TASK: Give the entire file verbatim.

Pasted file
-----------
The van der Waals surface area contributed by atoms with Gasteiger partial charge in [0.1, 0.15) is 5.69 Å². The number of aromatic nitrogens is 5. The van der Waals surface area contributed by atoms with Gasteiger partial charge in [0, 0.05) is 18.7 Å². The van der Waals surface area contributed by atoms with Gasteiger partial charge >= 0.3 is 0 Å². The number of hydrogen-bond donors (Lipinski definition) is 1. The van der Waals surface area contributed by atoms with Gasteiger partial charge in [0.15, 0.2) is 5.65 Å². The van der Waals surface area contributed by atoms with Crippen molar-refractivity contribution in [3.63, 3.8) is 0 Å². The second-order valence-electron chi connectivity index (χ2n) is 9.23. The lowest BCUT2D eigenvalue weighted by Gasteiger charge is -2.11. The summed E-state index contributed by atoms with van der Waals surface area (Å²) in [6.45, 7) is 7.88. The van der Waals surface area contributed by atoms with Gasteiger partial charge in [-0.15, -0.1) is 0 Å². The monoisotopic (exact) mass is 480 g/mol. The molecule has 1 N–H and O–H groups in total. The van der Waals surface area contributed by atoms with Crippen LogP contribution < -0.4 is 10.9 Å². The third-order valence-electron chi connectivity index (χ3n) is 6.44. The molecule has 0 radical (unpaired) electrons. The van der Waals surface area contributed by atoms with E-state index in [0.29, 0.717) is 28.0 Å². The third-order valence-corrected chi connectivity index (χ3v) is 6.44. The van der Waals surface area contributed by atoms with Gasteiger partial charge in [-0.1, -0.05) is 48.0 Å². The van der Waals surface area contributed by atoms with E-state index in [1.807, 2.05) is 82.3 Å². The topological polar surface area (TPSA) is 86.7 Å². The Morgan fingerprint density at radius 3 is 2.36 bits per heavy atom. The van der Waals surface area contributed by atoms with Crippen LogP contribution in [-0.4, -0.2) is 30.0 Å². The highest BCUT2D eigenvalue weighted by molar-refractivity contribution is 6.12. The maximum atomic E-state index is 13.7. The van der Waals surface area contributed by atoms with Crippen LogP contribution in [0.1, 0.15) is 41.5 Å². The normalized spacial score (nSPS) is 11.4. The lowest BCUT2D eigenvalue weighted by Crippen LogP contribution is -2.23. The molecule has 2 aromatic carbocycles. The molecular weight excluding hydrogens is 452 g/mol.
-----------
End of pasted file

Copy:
The van der Waals surface area contributed by atoms with Gasteiger partial charge in [0.1, 0.15) is 5.69 Å². The number of aromatic nitrogens is 5. The van der Waals surface area contributed by atoms with Gasteiger partial charge in [0, 0.05) is 18.7 Å². The van der Waals surface area contributed by atoms with Gasteiger partial charge >= 0.3 is 0 Å². The number of hydrogen-bond donors (Lipinski definition) is 1. The van der Waals surface area contributed by atoms with Gasteiger partial charge in [0.15, 0.2) is 5.65 Å². The van der Waals surface area contributed by atoms with Crippen molar-refractivity contribution in [3.63, 3.8) is 0 Å². The second-order valence-electron chi connectivity index (χ2n) is 9.23. The lowest BCUT2D eigenvalue weighted by Gasteiger charge is -2.11. The summed E-state index contributed by atoms with van der Waals surface area (Å²) in [6.45, 7) is 7.88. The van der Waals surface area contributed by atoms with Gasteiger partial charge in [-0.15, -0.1) is 0 Å². The monoisotopic (exact) mass is 480 g/mol. The molecule has 1 N–H and O–H groups in total. The van der Waals surface area contributed by atoms with Crippen LogP contribution < -0.4 is 10.9 Å². The third-order valence-electron chi connectivity index (χ3n) is 6.44. The molecule has 0 radical (unpaired) electrons. The van der Waals surface area contributed by atoms with E-state index in [0.29, 0.717) is 28.0 Å². The third-order valence-corrected chi connectivity index (χ3v) is 6.44. The van der Waals surface area contributed by atoms with Gasteiger partial charge in [-0.1, -0.05) is 48.0 Å². The van der Waals surface area contributed by atoms with E-state index in [1.807, 2.05) is 82.3 Å². The topological polar surface area (TPSA) is 86.7 Å². The Morgan fingerprint density at radius 3 is 2.36 bits per heavy atom. The van der Waals surface area contributed by atoms with Crippen LogP contribution in [-0.4, -0.2) is 30.0 Å². The highest BCUT2D eigenvalue weighted by molar-refractivity contribution is 6.12. The maximum atomic E-state index is 13.7. The van der Waals surface area contributed by atoms with Crippen LogP contribution in [0.1, 0.15) is 41.5 Å². The normalized spacial score (nSPS) is 11.4. The lowest BCUT2D eigenvalue weighted by Crippen LogP contribution is -2.23. The molecule has 2 aromatic carbocycles. The molecular weight excluding hydrogens is 452 g/mol.